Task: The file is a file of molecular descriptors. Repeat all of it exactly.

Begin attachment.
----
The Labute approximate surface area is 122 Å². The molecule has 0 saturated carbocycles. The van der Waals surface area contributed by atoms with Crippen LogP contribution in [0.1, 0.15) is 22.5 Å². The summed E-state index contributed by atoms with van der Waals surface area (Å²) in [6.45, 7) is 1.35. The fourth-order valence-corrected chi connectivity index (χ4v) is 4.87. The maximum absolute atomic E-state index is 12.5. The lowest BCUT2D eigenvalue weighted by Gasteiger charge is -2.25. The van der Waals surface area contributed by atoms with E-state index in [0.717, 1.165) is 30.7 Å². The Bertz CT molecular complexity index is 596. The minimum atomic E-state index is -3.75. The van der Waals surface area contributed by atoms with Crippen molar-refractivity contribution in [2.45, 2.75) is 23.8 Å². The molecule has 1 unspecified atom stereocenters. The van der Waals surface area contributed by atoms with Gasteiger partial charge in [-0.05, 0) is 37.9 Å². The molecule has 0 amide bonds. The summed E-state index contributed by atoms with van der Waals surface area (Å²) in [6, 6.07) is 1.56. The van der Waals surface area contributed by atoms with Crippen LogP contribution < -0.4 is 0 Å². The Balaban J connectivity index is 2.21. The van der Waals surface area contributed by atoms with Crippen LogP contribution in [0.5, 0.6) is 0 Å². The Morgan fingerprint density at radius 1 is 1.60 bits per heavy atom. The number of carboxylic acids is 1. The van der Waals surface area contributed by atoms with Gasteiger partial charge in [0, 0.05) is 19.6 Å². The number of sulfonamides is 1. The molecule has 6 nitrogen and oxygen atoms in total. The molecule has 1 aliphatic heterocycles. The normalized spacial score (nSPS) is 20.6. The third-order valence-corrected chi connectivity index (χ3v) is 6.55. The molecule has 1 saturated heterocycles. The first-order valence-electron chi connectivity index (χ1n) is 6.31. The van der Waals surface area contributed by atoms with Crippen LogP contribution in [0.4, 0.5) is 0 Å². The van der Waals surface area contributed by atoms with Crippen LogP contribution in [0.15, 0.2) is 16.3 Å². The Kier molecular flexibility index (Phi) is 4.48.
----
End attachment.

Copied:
The Labute approximate surface area is 122 Å². The molecule has 0 saturated carbocycles. The van der Waals surface area contributed by atoms with Crippen LogP contribution in [0.1, 0.15) is 22.5 Å². The summed E-state index contributed by atoms with van der Waals surface area (Å²) in [6.45, 7) is 1.35. The fourth-order valence-corrected chi connectivity index (χ4v) is 4.87. The maximum absolute atomic E-state index is 12.5. The lowest BCUT2D eigenvalue weighted by Gasteiger charge is -2.25. The van der Waals surface area contributed by atoms with E-state index in [0.717, 1.165) is 30.7 Å². The Bertz CT molecular complexity index is 596. The minimum atomic E-state index is -3.75. The van der Waals surface area contributed by atoms with Crippen molar-refractivity contribution in [2.45, 2.75) is 23.8 Å². The molecule has 1 unspecified atom stereocenters. The van der Waals surface area contributed by atoms with Gasteiger partial charge in [-0.05, 0) is 37.9 Å². The molecule has 0 amide bonds. The summed E-state index contributed by atoms with van der Waals surface area (Å²) in [6, 6.07) is 1.56. The van der Waals surface area contributed by atoms with Crippen LogP contribution < -0.4 is 0 Å². The Balaban J connectivity index is 2.21. The van der Waals surface area contributed by atoms with Crippen LogP contribution in [0.5, 0.6) is 0 Å². The Morgan fingerprint density at radius 1 is 1.60 bits per heavy atom. The number of carboxylic acids is 1. The van der Waals surface area contributed by atoms with Gasteiger partial charge in [0, 0.05) is 19.6 Å². The number of sulfonamides is 1. The molecule has 6 nitrogen and oxygen atoms in total. The molecule has 1 aliphatic heterocycles. The normalized spacial score (nSPS) is 20.6. The third-order valence-corrected chi connectivity index (χ3v) is 6.55. The molecule has 1 saturated heterocycles. The first-order valence-electron chi connectivity index (χ1n) is 6.31. The van der Waals surface area contributed by atoms with Crippen LogP contribution in [0.4, 0.5) is 0 Å². The van der Waals surface area contributed by atoms with Crippen LogP contribution in [0.15, 0.2) is 16.3 Å². The Kier molecular flexibility index (Phi) is 4.48.